Eric Alexander, president of business for Uber in the Asia Pacific region, was fired by the company on Thursday for mishandling a 2014 case in which an Uber driver raped a female passenger in New Delhi, India.
The executive did not believe the circumstances of the incident, so he sought the medical records of the victim and shared them with other executives, including CEO Travis Kalanick.
Alexander’s departure from the ride-hailing giant comes at a time when law firms are carrying out an internal investigation of over 200 discrimination and harassment claims. Uber has recently snatched Apple Music’s PR boss to help the company paint its story under a new, positive light.
Alexander thought India’s rape case was all a big conspiracy
Back in 2014, Uber was growing overseas, and India was one of its target markets. The Asian nation, however, already had an established local service with the same characteristics called Ola Cabs.
Ola launched in India in 2010, roughly around the same time Uber made its debut in the United States. CEO Travis Kalanick knew it would be hard to have success in the area, so he put Eric Alexander in charge of the regional division.
In December 2014, an Uber driver named Shiv Kumar Yadav accepted a ride request by a woman in New Delhi. He sexually assaulted her during the trip, and she later went to the police to accuse the perpetrator and the company as the responsible for the awful crime.
Alexander was one of Uber’s associates to be summoned by the court to testify during the case, which later came to an off-court settlement with the victim for an undisclosed amount. Yadav, on the other hand, was sentenced to life in prison in 2015.
While it seemed like a straightforward open-and-shut case at the time, the Asia-Pacific boss was not quite convinced. It is unclear when or how, but he managed to obtain the passenger’s medical records in hopes of finding proof that the rape didn’t happen.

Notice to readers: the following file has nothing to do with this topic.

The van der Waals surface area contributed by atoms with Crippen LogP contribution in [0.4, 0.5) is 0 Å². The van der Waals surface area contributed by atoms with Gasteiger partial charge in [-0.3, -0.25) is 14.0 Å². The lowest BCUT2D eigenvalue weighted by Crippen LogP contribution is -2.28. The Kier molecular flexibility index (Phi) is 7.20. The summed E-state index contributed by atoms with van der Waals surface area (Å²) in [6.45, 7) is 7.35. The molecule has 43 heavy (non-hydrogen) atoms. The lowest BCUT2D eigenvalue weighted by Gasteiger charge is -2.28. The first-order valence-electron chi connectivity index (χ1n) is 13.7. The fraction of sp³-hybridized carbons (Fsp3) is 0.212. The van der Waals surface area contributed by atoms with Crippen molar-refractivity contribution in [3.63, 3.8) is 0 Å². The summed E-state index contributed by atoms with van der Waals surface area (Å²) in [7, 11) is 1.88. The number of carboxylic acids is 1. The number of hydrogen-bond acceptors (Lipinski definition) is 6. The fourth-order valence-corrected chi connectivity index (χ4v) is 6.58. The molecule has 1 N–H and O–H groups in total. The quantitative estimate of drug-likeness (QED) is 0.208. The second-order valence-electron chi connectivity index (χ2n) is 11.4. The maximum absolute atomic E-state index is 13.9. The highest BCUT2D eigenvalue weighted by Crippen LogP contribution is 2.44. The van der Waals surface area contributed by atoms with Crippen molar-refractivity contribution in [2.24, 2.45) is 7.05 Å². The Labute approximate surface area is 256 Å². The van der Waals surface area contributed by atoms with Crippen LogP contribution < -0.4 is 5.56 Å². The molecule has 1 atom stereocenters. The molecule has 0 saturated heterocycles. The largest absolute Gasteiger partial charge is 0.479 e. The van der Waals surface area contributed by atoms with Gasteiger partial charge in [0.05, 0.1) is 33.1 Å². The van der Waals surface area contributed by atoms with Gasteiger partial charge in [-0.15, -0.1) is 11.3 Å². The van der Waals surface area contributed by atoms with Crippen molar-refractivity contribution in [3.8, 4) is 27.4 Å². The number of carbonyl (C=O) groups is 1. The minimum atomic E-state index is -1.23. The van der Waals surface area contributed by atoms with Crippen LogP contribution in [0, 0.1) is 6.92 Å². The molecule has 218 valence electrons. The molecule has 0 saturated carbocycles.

According to Recode, who first broke the report, Eric Alexander believed at the time that Ola Cabs might have staged the incident to push Uber out of the way in India. The local boss reportedly shared the documents with several other executives, including company head Travis Kalanick.
The findings allegedly come from results of an internal investigation of the ridesharing giant by law firms Perkins Coie and Covington & Burling. If true, they constitute a clear violation of user privacy guidelines and a criminal back in India.
Judging by Uber’s recent confirmation that it has parted ways with the executive, the accusations might have some truth behind them. In a statement to BuzzFeed, Ola Cabs referred to its rival’s suggestions as “despicable” and “low on morality.”
The ongoing investigation has resulted in the firing of 20 people. Out of the 215 internal complaints, 54 are related to discrimination, 47 to sexual harassment, and 45 to unprofessional behavior. Bullying, retaliation, and physical security claims also figure on the list.